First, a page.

Lose the Torch Modern Pipe Connection Methods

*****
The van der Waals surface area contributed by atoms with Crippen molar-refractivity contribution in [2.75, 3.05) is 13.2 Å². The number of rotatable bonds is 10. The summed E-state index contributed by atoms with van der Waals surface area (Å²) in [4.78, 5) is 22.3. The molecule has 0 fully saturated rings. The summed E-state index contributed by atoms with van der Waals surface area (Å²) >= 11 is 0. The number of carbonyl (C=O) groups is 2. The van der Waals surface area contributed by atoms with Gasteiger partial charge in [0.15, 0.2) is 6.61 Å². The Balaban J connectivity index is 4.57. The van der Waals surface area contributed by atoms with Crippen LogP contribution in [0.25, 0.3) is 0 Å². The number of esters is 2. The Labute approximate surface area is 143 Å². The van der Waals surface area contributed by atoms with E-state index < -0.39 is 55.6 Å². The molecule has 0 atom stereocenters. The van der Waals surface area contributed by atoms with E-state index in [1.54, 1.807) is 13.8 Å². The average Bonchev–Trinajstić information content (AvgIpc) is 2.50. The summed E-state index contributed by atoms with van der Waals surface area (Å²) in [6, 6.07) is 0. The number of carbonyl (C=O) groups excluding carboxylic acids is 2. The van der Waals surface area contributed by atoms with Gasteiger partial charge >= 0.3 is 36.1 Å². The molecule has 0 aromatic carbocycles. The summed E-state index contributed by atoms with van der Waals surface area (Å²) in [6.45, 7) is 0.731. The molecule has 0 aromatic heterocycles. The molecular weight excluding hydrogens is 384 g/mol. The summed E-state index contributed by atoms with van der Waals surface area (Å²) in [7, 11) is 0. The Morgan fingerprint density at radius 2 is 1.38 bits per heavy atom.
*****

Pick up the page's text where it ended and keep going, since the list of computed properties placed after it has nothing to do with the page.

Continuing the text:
the broadcast is now starting all attendees are in listen-only mode well hello everybody and welcome to coffee with kalevi today this is not Bob hot rod roar he is somewhere in an airplane between California and Missouri this is Kevin freed up here in Milwaukee and today's coffee with cliffie webinar is all about modern pipe connection methods with with Cody Mac I'm sure you'll enjoy it so without further ado I'm gonna turn this over to Cody enjoy everyone are you ready Cody yes I am Kevin thank you very much welcome everybody thanks for joining us today happy Thursday as Kevin mentioned earlier our topic today is is losing that torch we're going to talk about some of the modern piping connections that are available maybe you haven't quite tried them yet but our agenda you know today we're gonna be talking about some of the kind of the standardized or Legacy type connections that you're already used to we're gonna go over some of the pros and cons and we're also going to be going over some of the other things that are driving people away from these legacy connections and pushing them towards alternative connection methods so from there we're gonna try to dive a little bit deeper into press connections packs groove PPR some of the things that we're seeing gain gaining popularity with our customer base and then we're gonna go over some of the offerings that we here at Cole EFI are making available to you to make your jobs easier that might coincide with some of these alternative piping connections so let's get right into it the first one is going to be soldering you know sweating sweating pipe it it is a tried-and-true connection method it really is an industry standard that's bad okay it's actually started in 1930 I was developed by Muller industries with their streamlined fittings one of the great things about soldered connections is that they are inexpensive and it's easy to find fittings and valves I mean you can find them at any wholesale hot supply house home improvement store whatever the case may be it's it's also inexpensive as far as your investment to start working on soldered connections you know you're just looking at your torch your solder your flux you know some of your scratch cloths on so forth just like a lot of different types of connections your your prep work is going to be key when you're doing soldering so you know it's it's one of those things that you always got to think about but but it's just something that you got to make sure you do that prep work in order to get a good clean joint from there when you are soldering it's using a capillary action to draw that molten solder into the fitting and and one of the things that's really great about soldered connections that you can see here on this on the slide is that soldered connections in most cases can be taken apart so if you are looking at something where it's just not quite in the right position or you know you need to change some some piping down the line a little bit you know you can take it apart just a quick mention here on the the right hand side we've got a nice picture from triple-h hydraulics they're out a Calgary if you want to see some some some real art work with hydraulics look up their social media and stuff like that their website - is is very very great so next we're gonna have n PT again just like sweat connections they're gonna be an industry standard the standard for NPT connections was actually developed in 1864 by a gentleman by the name of William sellers this standard included nuts bolts screws and pipe threads again inexpensive and easy to find valves and fittings you know your startup costs there are going to be investing in some wrenches whether they be pipe wrenches channel locks so on so forth NPT is available in many different as well so you've got your black iron pipe you've got your brass bronze plastic piping you've got copper NPT connections as well as stainless steel and so on and so forth so it's it's a it's available across a broad range of of connections or material types also just like sweat you can take it apart as long as it has entrusted together for about five decades and in which case you just got to get out that 4-foot 4-foot pipe wrench and and get a few guys on it now let's talk about some of the things that are driving contractors away from these legacy connections with soldering like I mentioned previously prep is everything cutting deburring sanding flexing it's a time-consuming process and and while I'm sure that there are many out there many people out there including people on this actual webinar that would contest the speed of soldered connections and plumbing and hydronic applications I I think somebody that's going to be fast at soldering is going to be fast at any other connection option available if given the opportunity so I you know it's it's a it's not a it's not a good excuse you know not to look at some of these alternative connection methods the other big thing is going to be safety safety is a huge issue in today's world of liability it's it's something you can't overlook safety and applies not only to the structure or the home that you're working in but but to the contractor as well to the guy working on the actual system open flames can clearly start unwanted fires but you're also working with hot fittings and you're working with solder that inevitably drips and and finds a place on your body that that makes you curse like a longshoreman but this along with a lot of other safety concerns or why I never wore any jewelry like my wedding ring or anything like that while I was out in the field because you know you you got to really try to say stay as safe as possible while you're out there working now when it comes to NPT same thing threaded connections are time-consuming about the only exception to this rule is if you are working out of a nipple tray the the the ability to start up with NPT connections does require an investment in tools if you are going to be threading your own pipe whether it going it's going to be a manual threader or you can see there in the lower right a power threader from Ridgid or the like the next big thing with with NPT is is that you're typically dealing with steel pipe in a lot of cases and and you're looking at a lot of debris inside those pipes you know you've got your cutting oil you've got dirt you're gonna have a dope from your ceiling methods your tape as well and it's something that's going to be getting inside your system when plumbing or hydraulic you know it's something that you you don't want in there thread connection or thread condition excuse me is also a big issue even the best threading tools with the the sharpest eyes can can tear up threads on a piece of pipe depending on the quality of the pipe and things like that you even run into problems transporting NPT threaded pipe I've seen it banged into walls drug across floors and and all the like and and then after that's all said and done you need to put a fitting on it and and it's it's something you really got to watch out for and again like I said with NPT and especially in hydronic systems you're typically using steel pipe and and this is going to be much more susceptible to corrosion I've actually heard of many contractors going completely non-ferrous with their their hydronic jobs we're talking about closed loop systems so I mean the chances for corrosion and oxidization are very small so I think this might be overkill but especially in a closed system but it certainly can't hurt when it comes to oxidization and things like that now here's a big one when you're in areas that are prone to wildfires or you're working in healthcare or nursing home type facilities a lot of those facilities and a lot of those areas of the country are going to require what are referred to as hot work and hot work permits are really one of the big driving forces behind alternative connections because these alternative connections are going to as we've already talked about lose the torch so the biggest some of the bigger downsides with hot work permits is that they typically are going to require two people on the job one of which is going to be fire watch certified from there there's a laundry list of things that you got to do as far as making sure that you put down non combustible flooring or cover up things you know you're sweeping and cleaning methods before and after it also requires typically a permit whether it be through the facility that you're working in or through the fire department in the local area the fire watch rated our fire watch certified person is also going to have to remain on site after that work is completed for a designated amount of time to make sure that nothing you know starts on fire so that way they can take care of it so a big thing throughout the country we've we've seen in a lot of a lot of the news and a lot of the media that that obviously wire wildfires are nothing to mess around with so we want to make sure that we not only stay safe for ourselves but for our communities as well now this is a topic that is very near and dear to my heart the labor shortage having worked in the field and catching the brunt of this problem I'm really happy to see that contractors wholesalers colleges and so on are addressing the skilled trades the Biewer the Bureau of Labor and Statistics is actually projecting a 15 to 16 percent increase in employment of HVAC and plumbing fields between now and twenty 26 this is compared to seven percent growth or average growth rate of all other occupations so you can see there's going to be a pretty big jump and and the problem is is that there's just not enough skilled labor to go around and and this is really putting a lot of the contractors and and and a lot of the service guys in a real pickle because the the work doesn't go away it only keeps adding up so it I think a lot of these alternative connection methods are going to make jobs a lot easier a lot quicker and get you moving from the one job to the next I would have to say the the biggest splash and in modern piping connections for plumbing and hydronic applications has to be press you know it's it's it's a great a great connection method that Vega actually introduced to the world in in 1989 and many other manufacturers of followed suit you know nib Co JW so on and so forth press options are are now available for copper for stainless steel and even black iron pipe these connections are made with a press tool that's going to encompass the fitting you can kind of see this this little enlarged portion of the fitting on each side and and from there that press tool is going to encompass that fitting with a set of jaws or a ring and and just crimp it down this not only keeps the from moving but it compresses the o-ring around the pipe that you're joining remember that different materials will require different jaws so please you know look to the tool manufacturer that you're working with for guidance on that one but in most cases you're gonna have a set of jaws for copper and a set of jaws for stainless steel or black iron or whatever you happen to be working with so its biggest advantage is going to be time savings there's no disputing that but it's also fantastic for wet repairs when you just can't get that water to stop trickling out of that water you know out of that line you can you can put the bag up right away it's if you don't have to worry about keeping a few slices on the truck you can just use that press tool and it's gonna make your life a lot easier I've even seen guys replacing valves on water mains with with a press tool live and ensure they take a nice bath but but they got the job done while the the fittings are more expensive than traditional sweat or NPT fittings the the labor savings just by itself can typically justify the costs if anything a press tools or press connections can allow you to get to the next job faster which is you know as we all know gonna that's gonna put more money in the bank for you so one thing to consider with press is that it is permanent you know once you've pressed that fitting you know if it's the wrong fitting or it's not in the right spot you're gonna be cutting it out and that's kind of one of the big downsides of press in my opinion but but you know if you've got that fitting and it's not quite angled the right way I have heard of guys that have been able to turn the fittings at that point the you know that are not pointing in the right direction and press them again now luckily I haven't run into that situation myself but it stands to reason that it should work I mean again you're just looking at an o-ring that's sealing to the surface of the the outside diameter of the pipe so as long as that o-ring is still intact you know more power to you one thing you really have to consider as well with press because of the size of the tool and and how it needs to operate is is you got to think about you know the possibility of painting yourself into a corner it's a it's a real issue and and so there is a bit of a learning curve with press tools and it's it's not a lot but but you really got to be thinking a few steps ahead and it's it's really crucial because that tool just won't fit everywhere you know you're working in tight sill boxes you know underneath cabinets you know so on so forth you know you just got to really think think ahead on where that tool is going to be able to fit excuse me one thing that I've actually seen come about in the last few years and and our good friend Erik Ani over a mechanical hub has been been talking about pretty frequently is these ring kits you can actually see them down here at the bottom the ring kits allow you to put that ring around the fitting and then actually use the press tool on the ring kit and then the press tool has a full range of motion 180 degrees and it doesn't have to be perpendicular to the pipe this is I think this is a really as a game-changer for those tight space kind of jobs and and it's it's good to see innovations like that coming down the pipeline so but just like sweat or NPT connections prep is is going to be a key item like I said the learning curve is pretty quick but beyond cutting the pipe you you really need to make sure that pipe is clean so if there's any paint on it or any oils or greases or anything like that you want to clean that off and then you're gonna deeper it you're gonna deeper the inside and outside diameter of the pipe you want to make sure that there's nothing on the exterior or the outside of that pipe that's going to scratch or mangle up that oring as you put that fitting on to the pipe it's also wise to look for scratches in the pipe or something that might be stamped into the pipe as well remember inside that fitting it's it's an older and that o-ring needs to seal to that that pipe and if it's not doing that you're looking at a leak this here is going to be a great look and install I believe it's out of New York in this particular case they're using some of our separators here one of our air separators our discal air separators and one of our our dirt Meg dirt and magnetic separators down there at the bottom as well and and one thing I want to point out here is that you've got this whole wall full of press connections on this grate look at it install but you'll notice it's kind of hard to see in the picture here without zooming in but you'll notice that those those two separators are in sweat and and what I want you to always remember is that here at Clough we are working very hard to add more and more new products with alternative connections this job actually was just installed prior to our press offerings in those air and dirt separator lines and so just remember to keep an eye on our product offerings and make sure that you're keeping up with that as well so we are now offering those in one to two inch sizes and again we're adding more and more product every year now as I mentioned before press is is applicable to many different types of pipe it's also a great solution for whatever you're moving through the pipe as well so they they actually have options for gases and and even refrigeration typically with gases you're looking at different types of ceiling elements inside that fitting so if you're using some of the like the Viegas stuff it's gonna be a different colored gasket and so on and so forth or even a different different paint mark on the fitting and things like that but what I thought was really cool is is sporran actually currently even has press options or their zoom lock fittings for for refrigeration I can't count how many times they've been trying to braze align set a tight tight area and and just praying that that I'm not setting anything on fire so that's it's I think that's a really cool option and be curious to see how well that that goes for him so but for plumbing and hydronic applications most of the major manufacturers are using EPDM seals these are going to be typically used for your water and your glycol Solutions and and just like our press confidence that we use in all of our press lineup most are incorporating some type of leak detection with their o-rings and this allows you to detect joints that haven't been pressed so if you put water or fluid or pressure inside that system though the fluid is actually gonna leak out through that o-ring around the fitting and it'll allow you to say hey wait a second you know I need to press that the blessing and the curse with press connections is that they are incredibly easy to dry fit when you're installing to get everything laid out exactly where you want it but when you have a wall full of fittings it's it's surprisingly easy to forget one so something to remember there now when it comes to piping materials packs or cross-linked polyethylene is certainly leading the way when it comes to alternatives for plumbing and heating applications and this piping material is available all the way up to you know sizes up to four inches in diameter and and comes in with many different options for connections as well it's also available in a few different flavors you're gonna tip eclis have your packs a or pecs B and PEC C as well you've got some of your pecs all pecs and and so on so forth but some of those different options there may dictate the connections that are being used one thing to remember is that the the a B and C designations are not a grading system okay these designations are just telling you how the polyethylene was cross-linked now opinions on packs a B and C are really a it's a Chevy versus Ford kind of debate as they all have some pluses and minuses but typically we're seeing the a and B varieties being most common no matter which packs you choose they all have to adhere by the same ASTM standard and standard for pressures temperatures and radiuses dimensions so on and so forth so don't be worried about that but packs became a part of history in the late 1960s it was actually started the cross-linking method was actually developed by a man named Thomas goal but it was in the European markets for quite some time but it actually didn't land in North America until the mid 80s I find it absolutely incredible to think that that's something that is roughly 50 years old can still be considered new technology by it by a lot of people you know and impacts really had its hurdles in the beginning of its life in our market but it is gaining market share like crazy just due to its flexibility its costs and ease of installation I actually know quite a few plumbers that won't even quote copper systems anymore on a first quote unless somebody asks for it because they just can't be as efficient and effective as they can be with with packs versus copper the rough start packs had in our market had a lot to do with previous tubing options like poly butylene potti poly butylene has since gone the way of the dodo in North America but but it had a terrible reputation and it wasn't necessarily due to their pipe it was due to their fittings but the problem here is that pecks is not poly butylene but but because of its similarities it did take a lot of slack in the beginning now last but not least depending on your application whether it be plumbing or hydronic closed-loop hydronic type systems you're gonna want to be aware of the oxygen barrier options that are available so there are non barrier tubing options and oxygen barrier tubing options the oxygen barrier is something that you're gonna need in your closed-loop hydronic system and it's actually a polymer layer on the outside of the pipe and and without it oxygen can actually diffuse through the wall of the pipe on stays standard plumbing packs which you're going to find they're on the left and and this oxygen will like I said diffuse through the pipe and increase the oxidization and failure of any ferrous components in your systems this is going to be things like cast iron velu pumps piping's casts or black iron piping expansion tanks and even boilers too for that matter so you really got to be careful on the type of tubing that you're using now in some cases a lot of the non barrier tubing that you're gonna find for for plumbing applications is going to be a really dull matte finish on the outside so if you do see a dull matte finish typically that's gonna be your non barrier tubing and in most cases with the oxygen barrier tubing it's gonna be a little shinier on the outside so it's it's pretty easy to see at a glance for most most brands now let's go over the two most popular connection types that I'm seeing now this won't include manifolds for you know some of your radiant heating applications those are typically going to be using some form of compression fitting but but the first that we're going to find for connecting packs to two fittings is is going to be copper crimp rings these are going to be the ASTM F 18:07 fitting that you're gonna find that's available for use with pretty much any packs that's out there it's that's gonna be this guy in the upper left corner here it's an inexpensive option to enter the world of packs and it's available at most home improvement stores and certainly available at a lot of your wholesale supply houses in in the case of these crimp rings you just slide the crimp ring over the tubing and then the tubing over the fitting and and at that point you just use the manual crimp tool to secure that ring down to the outside of the pipe or the tube and and you're done this connection it can be a bit clumsy as you try to position the ring in the tool and if you're trying to balance on a ladder and all that other fun stuff but it can also make for a difficult installation and tight spaces because you do you know just like those press connections I was talking about earlier you've got that tool and it can be a bit long in order to be able to crimp down that ring now the next one and and I'm seeing this stuff just absolutely everywhere is going to be cold expansion connections now the one thing to remember with cold expansion connections is that this is a connection that is exclusive to packs a piping packs a piping is typically going to be your open or your Ray how your su chief in and in in this cap location you're gonna slide at peck's ring over the outside diameter of the tubing you can kind of see it here in that lower right picture that those little Peck strings right there and after that you're gonna use an expansion tool on the inside of the tubing now this expansion tool can be powered or manual if you're Popeye and and you use it to expand the end of the tubing and the ring and once that is expanded you can actually slide it right over the fitting okay and and once you slide it over that fitting the tubing is gonna because the packs a piping has a memory it wants to revert back to its original size and in its original shape so it's gonna lock down on that barbed fitting and and it's going to forever be trying to get back to that original size another nice thing about cold expansion is that these fittings are available in brass like you can see here this is one of our our expansion type fittings that we offer and then they do also offer plastic or engineered polymer fittings as well for typically for plumbing applications I'm finding that many prefer the expansion connections just due to the fact that when you you've got your fittings and those fittings aren't actually throttling down as far as the inside diameter and and the fittings for the cold expansion are going to much closer match the original inside diameter of the tubing through the material in even though marginal you're gonna have a little bit less pressure drop through these fittings through the the cold expansion type fittings so a lot of guys really like that now one thing to watch out for with these cold expansion fittings is going to be your ambient temperatures when your press or excuse me when you're expanding these and cold temperatures the the tubing is going to want to come back to its original shape but when it's cold out it's gonna take a bit longer to do that and it might not even get there by the time you're looking to pressure test so if you are looking to use this type of a fitting in a low ambient temperature application just make sure to bring a heat gun with you and you can warm up those fittings a little bit and and then it'll suck it right back down into place now there are actually quite a few other options for packs and and you know I went over the two most popular kind of more in-depth but but there are quite a few others you know for example you in the upper left here you've got the stainless steel cent rings this is gonna be a similar process to the crimp rings it's you know the fittings are actually going to be similar that's the same AF ASTM F 1807 fittings but but then from there you've got companies like vieja that are actually introducing press connections onto their packs you're gonna have installation procedures with these guys that are going to be similar to pressing fittings to hard pipe but it does require the use of a special manual tool or you can even get a special jaw set for for your powered press tools as well there's actually another pretty unique fitting for your packs a piping and the lower-left right there and this is going to be it's an ASTM F 2 0 8 0 standard and and it's similar to the cold expansion type fittings this was made popular by Ray Howell for example but there are other manufacturers using it now as well instead of using a pack string on the outside and expanding the whole pipe and the PEC string you're actually going to just use a metal sleeve and you're gonna expand the inside of the pipe push it on to that fitting and then actually slide that sleeve over the the pecs and the the pipe using that tool that you can see there this connection system is incredibly stout it's it's very I would even say bulletproof for a lot of cases but but it can come with a price tag typically your fittings are going to be a little bit more expensive just because you're not only buying the fitting but the metal sleeves as well and last is going to be push fittings not necessarily my favorite in the whole wide world but they do have their merits they can be used on packs as well as see PVC and copper I think these are going to be great for temporary repairs the one thing I really like about them is that you can remove them and and take them with you and use them on another job if you need to so now let's look into some of the options that are more available for the commercial in the larger larger pipe market the first one here that we see a lot and in a lot of our commercial applications is going to be grooved coupling pipe joining systems again very popular especially among the larger commercial jobs and especially fire sprinkler systems this is going to be a great option compared to NPT or welding NPT obviously you're bringing all those tools you're bringing all that stuff with you and and welding for example you've got your your inherent risks when it comes to fires or fumes that the fumes alone from welding can bring their own potential health concerns but but this particular type of a system you can see these fittings up here and then the circled in the red there these are going to be mechanical couplings and they're they're pretty easy to put together typically you can use either a socket and a wrench or or you can use an impactor and I've seen actually being used at a lot of jobs but it's a mechanical company that allows you to connect two pieces of pipe or fitting to a pipe and and it uses a groove and you can kind of see this cutaway down here on the lower right here where you can actually see just a little bit of a groove in each pipe on each side and that coupling joins into that groove and and holds those two pieces of pipe together now that groove that's in that pipe that allows the coupler to hold them together is is typically rolled into the pipe but it can also be cut now rigid and other popular manufacturers they they make these machines and some of which can even attach the pipe threader's for example but from there you know you've got a gasket on the inside of that coupling and that that gasket is engaged when the coupling is completely tightened down again very popular option among the commercial sector especially like I said fire sprinkler systems but they also do a lot of other different types of industries as well when I was looking this up I really I enjoy history and when I was looking this up I was I was intrigued to find out that groove couplings actually originated in the early 20s there was a man as the most earnest tribe and and he saw some of the big problems with the current day pipe joining methods that were being used actually on flamethrowers flamethrowers of all things and in in trench warfare in World War one and and this is actually what started the victory pipe joint company which then later became victaulic for example the groove coupling actually allowed for a bit of flexibility in the joint which allowed for easy site fabrication and quick site fabrication and and it decreased the potential for leaks which if you're carrying a flamethrower is a big issue and it also increased productivity you know when you're taking it apart and putting it back together and moving things around these days you can get flexible or rigid couplings but but this this particular method was quickly adopted by the military at that time you know to be used for fuel and water transport but it also moved into other applications like plumbing and hydraulics really really quickly again a great a great connection type that we're seeing used a lot now groov is not just for steel pipe they're actually they make options for copper as well you can see here we've got a nice high-low thermostatic mixing valve assembly here with some of our thermostatic mixing valves hiding out behind some of that unist right there I'm actually seeing too that they're they're developing options for for rolled groove on our groove fittings on CPVC as well so so there's even more things coming down the pipeline they're there to think about this here's a great great photo it's not only showing groove fittings it's showing some of the welded fittings as well so but it's it's showing one of our combination aired dirt and magnetic separators and this this is an installation that's actually at a television station in Canada but yeah a Oh funny funny story our rep in the area on this particular job was actually showing building management the capabilities of the separator and and they were performing a blowdown on that separator you know getting all the dirt and debris that separator caught and and getting it out of the system and and during that demonstration the hose came flying out of the bucket and actually ruined a nice pair of shoes and our good friend Ryan he had to say a few nice words about the shoes and put them to rest so if you see Ryan asked him about his shoes now the the next option here for piping and connections that I think has been really making a really big impression on the North American market is going to be PPR you'll you can see it here in this photo of this mechanical room it's going to be this brightly colored blue and green they also make other options for gray water and fire suppression systems as well but but most of the hydronic stuff is going to be blue but PPR or or polypropylene random is is a fairly new piping for the North American market and it's actually been in use since the 80s in Europe but it's it's only been introduced in the North American market since the mid 2000s and and it was first introduced into Canada and then slowly came down into the United States but PPR is is a great substitute for steel piping on larger jobs the advantages with PPR lie in the cost it also the weight of the pipe typically your PPR piping is going to be about 75 to 80 percent less weight than a comparable metal pipe it also allows you a lot of options for on-site fabrication as well it's also great for harsh water conditions and TPR is actually it's it's when you're putting together PPR pipe it's joined using what's called a fusion welding process now in this process depending on what you're doing if you're doing a socket or a fusion type weld you're going to clean up that that pipe and if you're doing a few a button type weld you're gonna square up the end of that pipe by shaving a bit off but then at that point you're gonna heat both sides together at the same time again whether it's a butt fusion or a socket fusion type weld and then after that that connection has been heated for a specific time you're going to put those two pieces together and and again for a specific time you're gonna let those two pieces cure and after that socket fusion or that fusion type welding process that that weld is actually it's a homogenous pipe at that point it sits there there's nothing that's part of the weld that's different than any other part of the pipe and it's all one piece at that point typically you're you're probably going to recognize some of the fusion welding processes from your high-density polyethylene pipe that's used for say like geothermal loop fields and and underground gas lines as well but but that's exactly the same way that you're doing with your PPR stuff as well now there is a learning curve for the use of this product there will also be an upfront cost for the tools involved but you you can do a lot of cool things with this you can also you can connect you know two pipes together using a butt weld without using any form of a coupling you can also mitre piping to create your own elbows on-site it's it's a really cool cool process and a cool material but now because fusion welding does require heat this can sometimes be an issue and in low ambient temperatures one thing to consider is that you know when you've got those low ambient temperatures is that you know things cool off and heat up you know a lot quicker depending on how warm or cold the jobsite is so so just remember that but another thing to consider that I think is even more important is is thermal expansion when you're using PPR depending on the length of the runs and the range of temperatures you you can run into inches of expansion within a pipe that must be accounted for so in a lot of cases you're gonna find that you know engineers will specify expansion loops in there and that that allows the pipe to move and move freely without being constrained it's also going to be a permanent connection so just like press connections that we talked about earlier if you're making a mistake get out your sawzall now this particular mechanical room that I was showing you there is actually a mechanical room for a chicken barn chickens are our big business up in Canada and I thought it was I you know doing a little research on this and and and and I I found it very interesting to know that when you're maintaining ideal temperatures and the chicken barn those chickens are going to be you know depending on their their temperature are going to to feed more and eat more and and this allows them to actually get the chickens - you know mere ounces to five pounds and roughly about five weeks it's pretty incredible but you know anything to get their weight up as quick as possible you know so that way they can get to my dinner table so I'm all about it now PPR you know really got us got its hold in in the commercial market as an alternative for those big steel jobs and it's it's it's not just for those big jobs anymore we're actually finding a lot of these jobs as these small jobs especially throughout Canada where it has been a lot more popular and was introduced a little earlier you can see here we've got a job this was actually a garage installation or a garage and floor heating system that our good friend Graham installed and then we've got you know the pipe being used along with our dirt maggot separator here on the right again they offer it and actually all the way up to I think it's 24 inch sizes if I remember correctly but but they still offer it down in those small sizes too so something to consider now one one question that came up pretty regularly throughout the registration questions or the questions that came in with registration was the longevity or the how these fittings and these alternative methods are going to hold up over time you know you can't help but be a little bit skeptical you know if you you know you're used to what you know and and something else new comes along you can't help but be skeptical but but I that you're always gonna have a lot of early adopters that latch onto these these particular connections these new items pretty quickly and then you're gonna have those those from the camp that always say you know I've been doing it for 30 years this exact same way why would I ever change and and I've worked for both types of companies and and each have their reasons each have their horror stories from the days of say non barrier tubing or the poly butylene or whatever maybe maybe some job that just went south that they they didn't they didn't make any money on but but most of these manufacturers for these alternative piping and alternative connection methods are going to have a pretty wild warranty on their their products and and these these companies are they're just massive companies and they're doing great these days but the other thing to remember is that that these connections and these options have been available in most cases for a really long time you know I mentioned before is it's not new technology it just might be a little bit newer for the North American market so don't don't be afraid you know it's it's something you know obviously like I said you got the poly butylene you've got the Kai Tak stuff you know people are afraid of new items but a lot of this stuff that I'm talking about here is stuff that has been around for quite a while so another big thing that comes up pretty regularly is is taking the skill out of the trade it's it's something I hear often too often when it comes to alternative connections and piping and I really don't think it's a huge issue I still think the skill is in the trade but it's just being typically put elsewhere into the trade you know when you're looking at these jobs you've got controls you've got combustion analysis you've got system design and efficiency you know this isn't this isn't the good old days of forgiving cast-iron boilers that that that weigh as much as a car you know and this means that you're gonna have to think about the job you know you got to try and you know typically you're trying to cram ten pounds of stuff into a five-pound bag and and in some of these new piping options and connection options can can allow you to to make some shortcuts on the job and make that job go a little bit quicker but it is going to be what you make it you know I've seen jobs before with with even nothing but but push fittings that that can look better than most solder copper jobs before and and I don't know how they got a picture of my basement up here but we're gonna flip it over to the next slide here and we're going to talk about some of the options that we here at coal Fe are offering to contractors as as solutions to these problems you know that you're trying to find alternative connection methods and and and we try to push those into our products based on your recommendations so so here we've got our flanged options in our commercial line of air dirt and hydraulic separators this is going to be typically anything with that we've got with flanges are steel vessel items now on these steel vessels that we that we produce we use an SI 150 flanges and now the big thing with these guys is that they allow for easy transition to a lot of other connection types you know I we had pictures in previous slides where we showed flange connections going to groove piping and even PPR fittings as well this particular picture shows a flanged hydraulic separator there on the right going to a press connection this is a great look and install by the way from Curt Curt cagoule in Minnesota and this was actually a church where they gutted the whole boiler room and just absolutely started over the the pile of piping that was ripped out of this job was quite impressive you can also see some of our our real nice quick set of balancing valves hiding over there as well so great job on that one Curt thank you now again different options for connections you've got a flange connection they're actually going to what I believe is see PVC this is gonna be a chilled water job out in California you can see that guys sweating sweating like a banshee so and then on our smaller items you know typically our smaller items are going to be half through two inch sized valves you can see here in the picture here we've got a few of our different models on here but but one of the things that make us us really unique at kalevi with a lot of our product is going to be our union options these are going to be similar to unions that you're going to see on plumbing or gas piping but but our unions are going to use a straight thread on them and this is also known as a BS PP or a G thread this is a very common thread and many of the components manufactured outside in North America but but this particular picture here shows some of our products like our mixing valves here right in the middle from there you've got our zone valve in the upper left and our balancing valve down here as well this particular picture shows all a lot of the products with our 1 inch straight thread Union connections and on the right here we've got some of our various tail pieces is what we refer to them the tail piece is what allows you to go from that union to whatever connection type you're working with not only does this Union allow us to be flexible with the different connection types but it also allows for serviceability in the future especially when you're looking at plumbing and hydronic systems you know there's a good chance that you're gonna have to take something apart someday and having a union is going to be an absolute blessing and it's going to have to you know keep you from cutting pipe and breathe threading connections or or soldering down the road so a really cool little guy down here on the bottom again I had it in a previous slide it's going to be our latest addition which is our expandable a cold expansion packs fittings the ASTM F 1960 that's that's used with popular options like open or and soo chief and Rea how you can actually see it connected here on the bottom you can see it here connected on the bottom to a new product that's coming down the line this is going to be our serviceable spring check valve it's a stainless steel body with unions on either side and you can pull it out anytime without cutting pipe and service it if you need to so I'm really cool little out in there now all of our unions are going to use what are called sealing washers and and sealing washers are used to to create a watertight seal from the tail pieces that I talked about earlier to the product that you're working with whether it be a pressure reducing valve or a hydraulic separator these sealing washers are gonna be much like gaskets on an engine and they are going to be typically one-time use only if you are going to be taking something apart I would highly recommend having a fresh set of sealing washers with you we offer many different sizes of sealing washers for our product but but a great tip for any of them is actually to wet the washers down before installing them this is this is going to activate the adhesives on the faces of the ceiling washer and and make an airtight seal right away so that way if you are doing any air pressure testing it's going to help you out there but but it also helps to create a better seal long term wetting them like I said it activates that adhesive and and and really helps them to stick together so another thing to remember that when tightening down these unions on our product a little a little bit of force go is an absolutely long way I'll absolutely long ways so put down that big cheater bar and everything else you know you you really don't have to go after it too hard and in a lot of cases you can actually crush these sealing washers so be very careful so our unions they offer a lot of flexibility and this can also be a source of confusion as well but we've really tried to make this pretty easy for you guys in our catalog whether it be printed or our PDF format that's available online we actually have a fitting configuration table that you can see here hiding out in section 8 of our catalog this allows you to find the product that you're working with on the the left-hand side here and and it allows you to see all of the different fittings sizes and connections that we offer for every different product what I've got circled here you know outlined here in red is going to be the options that we have available for one-inch unions for those 1-inch unions we have 1/2 inch 3/4 and 1 inch connections available in NPT male and female NPT Sweatt prospects crimp and expansion there's there's a lot of different options there and and you know just another great resource for you if you're looking at you know what what can we connect this up to now the other thing that's really cool about Union type fittings typically you're gonna have a union on either end of whatever type of valve or fitting that you're working with and and one of the things that might have caught your eye with that serviceable spring check that I showed you earlier is that we actually had a press fitting on one side and we had packs fitting on the other this is a fantastic thing about unions that you you can actually transition from you know connection types from one side of the fitting to the you know or one side of the valve to the other so you know for example here and and this is a photo from our lab this is our one of our 132 quick set er pluses and over here I've actually got a male NPT connection on the on the inlet and then from there I've got press on the outlet I also added a nice little ball valve there for isolation and and male NPT by press connection on the other side of that now on on the bottom here we've got our one of our you know infamous z1 zone valves for hydronic applications and and say you're working with a black iron Hatter off of a boiler we've got a female NPT connection here on the inlet and from there you excuse me you can just go straight to press without having to create a transition or anything like that elsewhere in the system and so excuse me this is just something that can make your life a lot a lot easier and do that transition with your valve all in one foul swoop now you might be thinking why on earth were some of these fittings like what we saw in in some of the previous slides why were these fitting so long you know why do they need to be so long but but a lot of these foul or these fittings allow us to install optional check valves this is especially important in some of our plumbing products for example our our anti scald mixing valve for example this is going to be our a SSC 1070 point-of-use mixing valve and per the asse standard it requires check valves at both the hot and cold Inlet so you'll see here that that larger section here not only does it help you put a backing wrench on it but but it is a nice spot for a check valve as well so you might notice in this picture on the left here that the guy you know the installation contractor had quite a few fittings on there to adapt it from you know the connection options that we had at the time to get it down to 3/8 compression but but now we're actually offering that point of views mixing valve which is typically used underneath sinks and for maybe a bank of laboratories or something like that we're actually offering that now with Direct Connect 3 come 3/8 compression fittings so it allows you to connect up your standard hoses directly to that valve without adapters so to sum it all up here you know the torch isn't the only answer you know NPT is something that you know I don't see soldering or NPT connections going away anytime soon I I call them legacy connections because I really don't think they're gonna die at least not in my lifetime but but there's a lot of great options out there for piping and connections so just keep yourself open you know a lot of times the reps for these these products will allow you to demo or sample them for a specific job you know and and don't be afraid to try that so and the other thing to remember is that here at kalevi we are here to help you know so if you have any questions pertaining the product or anything like that or connection types you know don't hesitate to call us and and it may surprise you you know you know much of our catalog is actually comprised of product that was inspired by requests from people like you say thank you very much Cody for a great job today talking about alternative piping connections and I'm gonna pass it back over to you to close out oh well thank you very much mark I hope everybody enjoyed today's webinar if anything maybe it gave you a little bit of bit of information that you didn't know before and and maybe might help push you in the direction of one of those alternative methods and and you guys have a great day